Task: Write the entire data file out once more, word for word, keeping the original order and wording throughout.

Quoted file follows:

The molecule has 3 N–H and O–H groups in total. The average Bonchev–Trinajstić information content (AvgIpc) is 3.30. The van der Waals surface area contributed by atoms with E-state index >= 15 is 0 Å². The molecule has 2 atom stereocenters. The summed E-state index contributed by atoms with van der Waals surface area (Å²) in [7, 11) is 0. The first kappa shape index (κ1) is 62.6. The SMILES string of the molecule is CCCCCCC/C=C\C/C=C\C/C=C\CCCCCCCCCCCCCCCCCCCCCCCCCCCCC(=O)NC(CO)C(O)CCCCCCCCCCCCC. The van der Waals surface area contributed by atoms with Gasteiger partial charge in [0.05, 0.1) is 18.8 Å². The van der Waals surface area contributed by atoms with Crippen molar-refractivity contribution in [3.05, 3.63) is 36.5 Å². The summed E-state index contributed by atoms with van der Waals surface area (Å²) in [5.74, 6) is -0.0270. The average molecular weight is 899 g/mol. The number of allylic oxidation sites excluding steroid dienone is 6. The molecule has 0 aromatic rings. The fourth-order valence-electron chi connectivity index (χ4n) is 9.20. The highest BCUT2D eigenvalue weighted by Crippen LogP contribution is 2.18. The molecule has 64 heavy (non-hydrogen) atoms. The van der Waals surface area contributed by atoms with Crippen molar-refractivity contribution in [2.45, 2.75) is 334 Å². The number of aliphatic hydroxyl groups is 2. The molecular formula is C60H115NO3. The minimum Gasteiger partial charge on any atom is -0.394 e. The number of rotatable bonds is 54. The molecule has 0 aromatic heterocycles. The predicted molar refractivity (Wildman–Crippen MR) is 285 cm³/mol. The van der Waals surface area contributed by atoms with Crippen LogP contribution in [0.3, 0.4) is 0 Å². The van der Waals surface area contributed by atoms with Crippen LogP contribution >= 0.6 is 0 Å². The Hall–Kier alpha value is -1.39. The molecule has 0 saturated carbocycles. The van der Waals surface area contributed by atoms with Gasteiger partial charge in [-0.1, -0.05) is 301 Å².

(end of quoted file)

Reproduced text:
The molecule has 3 N–H and O–H groups in total. The average Bonchev–Trinajstić information content (AvgIpc) is 3.30. The van der Waals surface area contributed by atoms with E-state index >= 15 is 0 Å². The molecule has 2 atom stereocenters. The summed E-state index contributed by atoms with van der Waals surface area (Å²) in [7, 11) is 0. The first kappa shape index (κ1) is 62.6. The SMILES string of the molecule is CCCCCCC/C=C\C/C=C\C/C=C\CCCCCCCCCCCCCCCCCCCCCCCCCCCCC(=O)NC(CO)C(O)CCCCCCCCCCCCC. The van der Waals surface area contributed by atoms with Gasteiger partial charge in [0.05, 0.1) is 18.8 Å². The van der Waals surface area contributed by atoms with Crippen molar-refractivity contribution in [3.05, 3.63) is 36.5 Å². The summed E-state index contributed by atoms with van der Waals surface area (Å²) in [5.74, 6) is -0.0270. The average molecular weight is 899 g/mol. The number of allylic oxidation sites excluding steroid dienone is 6. The molecule has 0 aromatic rings. The fourth-order valence-electron chi connectivity index (χ4n) is 9.20. The highest BCUT2D eigenvalue weighted by Crippen LogP contribution is 2.18. The molecule has 64 heavy (non-hydrogen) atoms. The van der Waals surface area contributed by atoms with Crippen molar-refractivity contribution in [2.45, 2.75) is 334 Å². The number of aliphatic hydroxyl groups is 2. The molecular formula is C60H115NO3. The minimum Gasteiger partial charge on any atom is -0.394 e. The number of rotatable bonds is 54. The molecule has 0 aromatic heterocycles. The predicted molar refractivity (Wildman–Crippen MR) is 285 cm³/mol. The van der Waals surface area contributed by atoms with Crippen LogP contribution in [0.3, 0.4) is 0 Å². The van der Waals surface area contributed by atoms with Crippen LogP contribution >= 0.6 is 0 Å². The Hall–Kier alpha value is -1.39. The molecule has 0 saturated carbocycles. The van der Waals surface area contributed by atoms with Gasteiger partial charge in [-0.1, -0.05) is 301 Å².